TRENTON – Attorney General Gurbir S. Grewal is calling on the Trump Administration to preserve a federal rule enacted three years ago to combat residential segregation and promote fair housing in local communities.
In a letter sent Monday to the U.S. Department of Housing and Urban Development (HUD), Attorney General Grewal joined with other Attorneys General in calling on HUD not to gut its own Affirmatively Furthering Fair Housing (AFFH) rule.
The AFFH regulations were promulgated in 2015 to encourage fair housing practices and promote housing integration by requiring cities and towns to examine historic patterns of segregation and create plans to combat it in order to continue receiving federal housing funds. Under the regulations, jurisdictions were required to show – via a formal Assessment of Fair Housing (AFH) that had to be reviewed and approved by HUD -- how their proposed housing development plans would reduce racial or ethnic segregation and expand access to fair housing.
Beginning in January of this year, HUD stopped implementation of the AFFH rule, first by suspending all reporting requirements under the AFFH regulations, then by halting its review of AFH reports submitted by jurisdictions.
“The 2015 HUD rule was a game-changer because, for the first time, local jurisdictions were to be held accountable for addressing the problem of ethnic and racial segregation in a meaningful, measurable way,” said Attorney General Grewal. “Now the federal government is abdicating its responsibility under the law to affirmatively promote fair housing goals.”
New Jersey is home to the Law Against Discrimination (LAD), legislation that was originally enacted in 1945 and is still considered one of the nation’s most comprehensive state civil rights laws. Among other things, the LAD prohibits ethnic, racial, religious and other discrimination when selling or renting property.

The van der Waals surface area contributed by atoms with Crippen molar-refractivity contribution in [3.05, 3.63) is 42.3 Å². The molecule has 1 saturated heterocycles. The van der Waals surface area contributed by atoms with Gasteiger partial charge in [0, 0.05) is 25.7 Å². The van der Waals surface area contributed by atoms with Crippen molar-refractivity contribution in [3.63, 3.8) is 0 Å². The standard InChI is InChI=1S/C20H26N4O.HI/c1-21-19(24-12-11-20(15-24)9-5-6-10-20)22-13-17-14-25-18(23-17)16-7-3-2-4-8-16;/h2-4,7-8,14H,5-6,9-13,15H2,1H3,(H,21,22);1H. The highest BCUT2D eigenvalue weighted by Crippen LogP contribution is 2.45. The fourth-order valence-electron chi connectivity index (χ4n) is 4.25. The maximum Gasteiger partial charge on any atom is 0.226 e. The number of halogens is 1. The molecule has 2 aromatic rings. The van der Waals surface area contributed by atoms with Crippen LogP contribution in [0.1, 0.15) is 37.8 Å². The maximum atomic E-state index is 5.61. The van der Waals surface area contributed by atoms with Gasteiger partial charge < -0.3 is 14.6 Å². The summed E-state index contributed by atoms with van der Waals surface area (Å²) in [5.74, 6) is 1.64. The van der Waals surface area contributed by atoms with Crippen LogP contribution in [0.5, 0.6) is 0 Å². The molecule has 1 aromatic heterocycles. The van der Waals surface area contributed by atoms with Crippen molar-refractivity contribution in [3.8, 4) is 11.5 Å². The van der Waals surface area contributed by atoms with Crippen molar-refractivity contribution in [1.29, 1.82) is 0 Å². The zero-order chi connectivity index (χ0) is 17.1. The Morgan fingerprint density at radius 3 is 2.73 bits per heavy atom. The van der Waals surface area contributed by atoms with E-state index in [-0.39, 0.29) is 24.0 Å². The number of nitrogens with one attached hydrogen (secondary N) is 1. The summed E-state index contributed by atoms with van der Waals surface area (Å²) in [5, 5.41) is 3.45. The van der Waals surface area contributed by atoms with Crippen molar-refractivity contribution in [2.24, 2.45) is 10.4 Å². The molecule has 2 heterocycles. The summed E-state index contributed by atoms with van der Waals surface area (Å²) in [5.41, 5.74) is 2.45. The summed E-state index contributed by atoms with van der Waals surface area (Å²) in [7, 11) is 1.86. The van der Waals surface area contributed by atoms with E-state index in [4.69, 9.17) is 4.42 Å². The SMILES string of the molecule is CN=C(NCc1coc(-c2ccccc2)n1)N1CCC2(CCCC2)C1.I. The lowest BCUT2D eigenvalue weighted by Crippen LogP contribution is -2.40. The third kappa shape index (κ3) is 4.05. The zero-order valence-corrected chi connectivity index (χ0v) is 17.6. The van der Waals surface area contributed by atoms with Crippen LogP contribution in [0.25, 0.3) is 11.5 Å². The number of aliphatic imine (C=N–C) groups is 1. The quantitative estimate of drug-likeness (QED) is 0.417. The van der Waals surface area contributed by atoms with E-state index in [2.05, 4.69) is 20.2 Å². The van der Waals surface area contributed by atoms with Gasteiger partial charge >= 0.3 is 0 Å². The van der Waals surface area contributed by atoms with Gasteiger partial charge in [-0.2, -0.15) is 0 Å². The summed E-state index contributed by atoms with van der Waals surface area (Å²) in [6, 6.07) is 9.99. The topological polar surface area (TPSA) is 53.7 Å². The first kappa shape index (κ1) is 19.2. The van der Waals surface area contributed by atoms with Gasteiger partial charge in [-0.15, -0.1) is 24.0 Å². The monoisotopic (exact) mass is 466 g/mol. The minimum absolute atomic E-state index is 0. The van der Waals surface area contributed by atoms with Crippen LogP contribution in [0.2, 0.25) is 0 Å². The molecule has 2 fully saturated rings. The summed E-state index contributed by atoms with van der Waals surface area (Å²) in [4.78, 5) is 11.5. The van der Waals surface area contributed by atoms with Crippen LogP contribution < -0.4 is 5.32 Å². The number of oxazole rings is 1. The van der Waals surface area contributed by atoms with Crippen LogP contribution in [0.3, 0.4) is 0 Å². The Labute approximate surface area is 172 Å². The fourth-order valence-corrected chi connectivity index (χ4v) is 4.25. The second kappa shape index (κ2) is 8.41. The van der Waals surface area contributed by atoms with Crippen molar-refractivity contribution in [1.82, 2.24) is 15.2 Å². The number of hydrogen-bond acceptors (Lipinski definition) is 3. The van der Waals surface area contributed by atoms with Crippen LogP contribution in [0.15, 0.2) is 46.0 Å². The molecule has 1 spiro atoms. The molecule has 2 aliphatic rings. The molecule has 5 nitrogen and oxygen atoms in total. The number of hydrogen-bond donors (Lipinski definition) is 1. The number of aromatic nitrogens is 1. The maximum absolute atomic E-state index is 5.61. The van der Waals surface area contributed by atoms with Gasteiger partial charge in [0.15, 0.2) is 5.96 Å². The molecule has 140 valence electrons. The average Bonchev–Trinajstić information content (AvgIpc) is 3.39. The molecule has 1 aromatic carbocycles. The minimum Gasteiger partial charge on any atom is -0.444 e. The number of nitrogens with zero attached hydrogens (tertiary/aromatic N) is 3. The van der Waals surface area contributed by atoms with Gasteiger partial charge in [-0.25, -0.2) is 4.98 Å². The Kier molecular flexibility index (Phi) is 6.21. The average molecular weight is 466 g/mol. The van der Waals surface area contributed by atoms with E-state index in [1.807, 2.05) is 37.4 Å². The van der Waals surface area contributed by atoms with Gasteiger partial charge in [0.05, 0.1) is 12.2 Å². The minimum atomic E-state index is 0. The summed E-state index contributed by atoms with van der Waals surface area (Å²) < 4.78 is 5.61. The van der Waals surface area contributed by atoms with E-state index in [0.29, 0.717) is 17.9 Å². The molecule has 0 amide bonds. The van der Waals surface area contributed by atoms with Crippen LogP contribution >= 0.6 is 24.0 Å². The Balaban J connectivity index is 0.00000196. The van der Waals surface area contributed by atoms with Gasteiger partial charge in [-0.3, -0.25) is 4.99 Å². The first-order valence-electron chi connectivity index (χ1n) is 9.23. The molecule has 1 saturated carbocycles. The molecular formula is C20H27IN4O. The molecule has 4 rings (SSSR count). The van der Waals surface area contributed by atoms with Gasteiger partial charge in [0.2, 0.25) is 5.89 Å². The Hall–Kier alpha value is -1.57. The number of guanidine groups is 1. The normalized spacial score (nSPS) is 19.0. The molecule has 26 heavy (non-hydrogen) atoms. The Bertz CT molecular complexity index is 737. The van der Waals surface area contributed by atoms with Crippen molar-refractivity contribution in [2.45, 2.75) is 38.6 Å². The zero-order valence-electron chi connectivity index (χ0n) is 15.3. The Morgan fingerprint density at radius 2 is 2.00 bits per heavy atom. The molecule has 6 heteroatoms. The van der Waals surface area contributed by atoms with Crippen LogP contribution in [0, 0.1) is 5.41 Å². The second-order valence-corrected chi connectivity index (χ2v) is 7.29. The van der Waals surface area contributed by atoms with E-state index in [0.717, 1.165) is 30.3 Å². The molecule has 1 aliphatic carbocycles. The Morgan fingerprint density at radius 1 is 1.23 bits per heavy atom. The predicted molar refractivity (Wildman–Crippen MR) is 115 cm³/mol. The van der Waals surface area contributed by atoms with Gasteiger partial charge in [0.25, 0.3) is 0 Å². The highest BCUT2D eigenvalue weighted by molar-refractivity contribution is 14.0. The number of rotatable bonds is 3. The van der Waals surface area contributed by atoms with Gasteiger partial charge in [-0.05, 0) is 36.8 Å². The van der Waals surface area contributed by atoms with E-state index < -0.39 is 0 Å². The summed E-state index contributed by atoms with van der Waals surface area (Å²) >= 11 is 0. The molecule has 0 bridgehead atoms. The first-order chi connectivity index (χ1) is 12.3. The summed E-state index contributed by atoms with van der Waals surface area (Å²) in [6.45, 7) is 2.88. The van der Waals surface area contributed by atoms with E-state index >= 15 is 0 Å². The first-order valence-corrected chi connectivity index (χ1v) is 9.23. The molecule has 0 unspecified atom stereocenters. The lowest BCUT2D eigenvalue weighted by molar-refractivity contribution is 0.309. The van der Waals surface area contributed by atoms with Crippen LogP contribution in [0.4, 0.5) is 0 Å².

In addition, New Jersey under the State Supreme Court’s Mount Laurel doctrine has long endeavored to ensure fair and affordable housing opportunities for all residents.
However, population surveys show that New Jersey remains one of the most residentially segregated states in the U.S.
“As is fitting for a state that enacted one of the nation’s oldest and most expansive civil rights statutes, New Jersey has a rich history of promoting equality in housing,” said Attorney General Grewal. “However, housing segregation is an entrenched and multi-faceted problem, and it is essential that the federal government do its part. We urge HUD not to dismantle the AFFH rule.”
Led by California, Monday’s multi-state letter argues that the 2015 AFFH has potential to transform the FHA’s obligation to affirmatively further fair housing into a means of “putting the nation on a path to more integrated communities and expanded access to opportunity for our most vulnerable populations.”
The letter contends that HUD should reverse any effort to dismantle the AFFH rule, and also urges that any revision of the rule retain multiple “core features” that make the 2015 rule effective.
Among the key elements that must be retained, the letter notes, is the conditioning of HUD grant funding on submission of an accepted AFH report that satisfies a “standardized and thorough review process,” and that contains a detailed analysis of local obstacles to fair housing goals.
Likewise, the letter states, any revision of the existing rule must provide oversight to ensure that locally-driven goals – such as siting decisions by local zoning boards – do not impede fair housing choices.
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